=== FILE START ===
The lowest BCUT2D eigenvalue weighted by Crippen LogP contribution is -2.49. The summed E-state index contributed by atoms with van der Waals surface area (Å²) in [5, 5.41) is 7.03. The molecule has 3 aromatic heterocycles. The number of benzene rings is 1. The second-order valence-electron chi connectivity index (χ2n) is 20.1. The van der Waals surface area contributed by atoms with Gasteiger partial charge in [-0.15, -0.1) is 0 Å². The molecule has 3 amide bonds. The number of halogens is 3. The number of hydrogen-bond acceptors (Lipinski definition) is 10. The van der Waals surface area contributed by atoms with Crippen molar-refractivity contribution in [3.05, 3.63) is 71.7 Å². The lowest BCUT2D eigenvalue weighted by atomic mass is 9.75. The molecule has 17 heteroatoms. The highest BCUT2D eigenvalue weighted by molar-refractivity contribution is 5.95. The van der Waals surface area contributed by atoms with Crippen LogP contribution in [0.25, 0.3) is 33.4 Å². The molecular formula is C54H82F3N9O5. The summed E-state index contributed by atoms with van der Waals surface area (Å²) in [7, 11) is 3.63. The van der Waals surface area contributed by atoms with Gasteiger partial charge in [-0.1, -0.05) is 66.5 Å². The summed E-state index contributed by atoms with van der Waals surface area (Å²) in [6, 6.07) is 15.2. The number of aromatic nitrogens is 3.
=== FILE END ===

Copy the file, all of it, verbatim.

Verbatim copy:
The lowest BCUT2D eigenvalue weighted by Crippen LogP contribution is -2.49. The summed E-state index contributed by atoms with van der Waals surface area (Å²) in [5, 5.41) is 7.03. The molecule has 3 aromatic heterocycles. The number of benzene rings is 1. The second-order valence-electron chi connectivity index (χ2n) is 20.1. The van der Waals surface area contributed by atoms with Gasteiger partial charge in [-0.15, -0.1) is 0 Å². The molecule has 3 amide bonds. The number of halogens is 3. The number of hydrogen-bond acceptors (Lipinski definition) is 10. The van der Waals surface area contributed by atoms with Crippen molar-refractivity contribution in [3.05, 3.63) is 71.7 Å². The lowest BCUT2D eigenvalue weighted by atomic mass is 9.75. The molecule has 17 heteroatoms. The highest BCUT2D eigenvalue weighted by molar-refractivity contribution is 5.95. The van der Waals surface area contributed by atoms with Crippen LogP contribution in [0.25, 0.3) is 33.4 Å². The molecular formula is C54H82F3N9O5. The summed E-state index contributed by atoms with van der Waals surface area (Å²) in [7, 11) is 3.63. The van der Waals surface area contributed by atoms with Gasteiger partial charge in [-0.1, -0.05) is 66.5 Å². The summed E-state index contributed by atoms with van der Waals surface area (Å²) in [6, 6.07) is 15.2. The number of aromatic nitrogens is 3.